If you saw the side of the water tower in Roberts, Idaho last week, you would’ve seen this cross (and two others):
But they’re not there anymore thanks to Joe Cohea, who lives in the small town. With the help of the ACLU, Joe got the city to replace the crosses with flags:
Joe Cohea lives right next door to the water tower. He sees it every day and says because it’s city-owned property, it should not have any religious symbols on it.
“My opinion is no kind of religious symbol belongs on city property, period,” said Cohea.
So, Joe took his concerns to City Hall and the American Civil Liberties Union and the crosses came down.
“Roberts has always welcomed religious and cultural expression if requested, but at this point, we haven’t changed any policies,” said Robert “BJ” Berlin, Mayor of Roberts.
One of Joe’s concerns was that the crosses gave the wrong message about Roberts. It’s not just full of Christians, and the city agrees.
“We have many different cultures and faiths, especially for a town our size,” said Berlin. “Joe mentioned Buddhists, Hindus, Native Americans, Jews… and he’s right.”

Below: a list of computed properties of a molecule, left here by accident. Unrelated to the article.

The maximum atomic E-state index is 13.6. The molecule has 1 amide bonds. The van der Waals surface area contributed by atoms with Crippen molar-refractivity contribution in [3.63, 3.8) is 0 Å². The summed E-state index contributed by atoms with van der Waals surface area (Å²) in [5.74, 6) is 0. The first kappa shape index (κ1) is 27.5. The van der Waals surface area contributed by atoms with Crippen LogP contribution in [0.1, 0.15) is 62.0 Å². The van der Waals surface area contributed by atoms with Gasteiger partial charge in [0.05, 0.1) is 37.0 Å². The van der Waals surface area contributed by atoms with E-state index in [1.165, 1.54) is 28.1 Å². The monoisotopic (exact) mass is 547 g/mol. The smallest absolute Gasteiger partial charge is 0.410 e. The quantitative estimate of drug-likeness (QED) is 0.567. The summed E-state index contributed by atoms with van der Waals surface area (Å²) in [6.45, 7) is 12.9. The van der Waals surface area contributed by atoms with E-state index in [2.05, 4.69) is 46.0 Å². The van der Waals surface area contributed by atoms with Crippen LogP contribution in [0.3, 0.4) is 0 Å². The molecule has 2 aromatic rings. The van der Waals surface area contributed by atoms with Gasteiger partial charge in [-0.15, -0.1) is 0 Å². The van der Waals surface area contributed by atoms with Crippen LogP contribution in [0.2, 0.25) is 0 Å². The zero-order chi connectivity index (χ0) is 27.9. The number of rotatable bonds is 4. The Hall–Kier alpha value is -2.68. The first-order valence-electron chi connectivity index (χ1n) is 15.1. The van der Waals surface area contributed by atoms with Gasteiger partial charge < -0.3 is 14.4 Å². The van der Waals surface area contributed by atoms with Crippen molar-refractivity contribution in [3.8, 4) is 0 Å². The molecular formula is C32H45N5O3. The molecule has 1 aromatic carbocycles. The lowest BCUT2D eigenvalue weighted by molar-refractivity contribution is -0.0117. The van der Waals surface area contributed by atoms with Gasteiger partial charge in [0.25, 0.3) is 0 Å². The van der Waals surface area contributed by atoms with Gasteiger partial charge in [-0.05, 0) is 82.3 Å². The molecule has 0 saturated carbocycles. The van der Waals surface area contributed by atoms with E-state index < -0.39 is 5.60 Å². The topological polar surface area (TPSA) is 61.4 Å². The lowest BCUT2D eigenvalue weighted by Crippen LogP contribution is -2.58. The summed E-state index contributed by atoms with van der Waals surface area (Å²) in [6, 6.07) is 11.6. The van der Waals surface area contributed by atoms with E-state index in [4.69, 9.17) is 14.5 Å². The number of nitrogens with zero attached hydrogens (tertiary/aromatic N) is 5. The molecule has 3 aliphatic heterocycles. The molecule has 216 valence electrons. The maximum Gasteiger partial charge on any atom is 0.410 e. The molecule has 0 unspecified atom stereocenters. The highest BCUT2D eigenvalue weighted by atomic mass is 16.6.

Cohea added that there’s usually a nativity scene on government property in December, too, and he’ll alert the ACLU if that happens again this year. You have to wonder why the Mayor wasn’t the one to say something first — he noted that “anyone can put religious or cultural symbols up on the water tower, as long as it’s not derogatory,” but you get the feeling that if atheists and Pagans and Hindus started sending him symbols, the policy would change in an instant.
The comments on the news sites, not surprisingly, are all focused on how Cohea was “offended” and how this is discrimination against Christians and the usual talking points. They’re all wrong, though. It’s all about keeping government neutral with respect to religion.
On a side note: I can’t look away from Mayor Berlin…
(Thanks to Amy for the link!)